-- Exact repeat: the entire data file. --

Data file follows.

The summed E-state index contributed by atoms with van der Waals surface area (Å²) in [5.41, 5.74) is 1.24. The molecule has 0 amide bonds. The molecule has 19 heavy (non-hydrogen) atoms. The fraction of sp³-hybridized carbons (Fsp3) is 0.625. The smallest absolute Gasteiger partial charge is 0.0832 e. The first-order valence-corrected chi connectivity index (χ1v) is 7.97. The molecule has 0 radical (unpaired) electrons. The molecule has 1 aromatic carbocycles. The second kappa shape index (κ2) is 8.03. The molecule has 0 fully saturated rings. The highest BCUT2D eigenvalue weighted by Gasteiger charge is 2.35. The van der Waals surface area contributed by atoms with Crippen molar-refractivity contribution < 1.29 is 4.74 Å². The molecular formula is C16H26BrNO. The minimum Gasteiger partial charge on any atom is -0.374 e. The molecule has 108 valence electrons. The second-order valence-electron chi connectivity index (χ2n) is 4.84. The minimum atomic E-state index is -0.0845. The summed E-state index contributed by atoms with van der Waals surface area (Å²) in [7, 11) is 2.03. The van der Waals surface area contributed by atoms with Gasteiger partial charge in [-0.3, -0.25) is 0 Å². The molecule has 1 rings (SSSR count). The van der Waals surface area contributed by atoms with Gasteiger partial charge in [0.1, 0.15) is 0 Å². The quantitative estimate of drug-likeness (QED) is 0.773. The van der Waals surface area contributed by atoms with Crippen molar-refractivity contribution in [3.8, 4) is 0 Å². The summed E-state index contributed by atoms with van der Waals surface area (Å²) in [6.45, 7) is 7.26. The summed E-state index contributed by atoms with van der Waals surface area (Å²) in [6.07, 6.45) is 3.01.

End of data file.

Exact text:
The summed E-state index contributed by atoms with van der Waals surface area (Å²) in [5.41, 5.74) is 1.24. The molecule has 0 amide bonds. The molecule has 19 heavy (non-hydrogen) atoms. The fraction of sp³-hybridized carbons (Fsp3) is 0.625. The smallest absolute Gasteiger partial charge is 0.0832 e. The first-order valence-corrected chi connectivity index (χ1v) is 7.97. The molecule has 0 radical (unpaired) electrons. The molecule has 1 aromatic carbocycles. The second kappa shape index (κ2) is 8.03. The molecule has 0 fully saturated rings. The highest BCUT2D eigenvalue weighted by Gasteiger charge is 2.35. The van der Waals surface area contributed by atoms with Crippen molar-refractivity contribution < 1.29 is 4.74 Å². The molecular formula is C16H26BrNO. The minimum Gasteiger partial charge on any atom is -0.374 e. The molecule has 108 valence electrons. The second-order valence-electron chi connectivity index (χ2n) is 4.84. The minimum atomic E-state index is -0.0845. The summed E-state index contributed by atoms with van der Waals surface area (Å²) in [7, 11) is 2.03. The van der Waals surface area contributed by atoms with Gasteiger partial charge in [-0.3, -0.25) is 0 Å². The molecule has 1 rings (SSSR count). The van der Waals surface area contributed by atoms with Gasteiger partial charge in [0.1, 0.15) is 0 Å². The quantitative estimate of drug-likeness (QED) is 0.773. The van der Waals surface area contributed by atoms with Crippen molar-refractivity contribution in [3.8, 4) is 0 Å². The summed E-state index contributed by atoms with van der Waals surface area (Å²) in [6.45, 7) is 7.26. The summed E-state index contributed by atoms with van der Waals surface area (Å²) in [6.07, 6.45) is 3.01.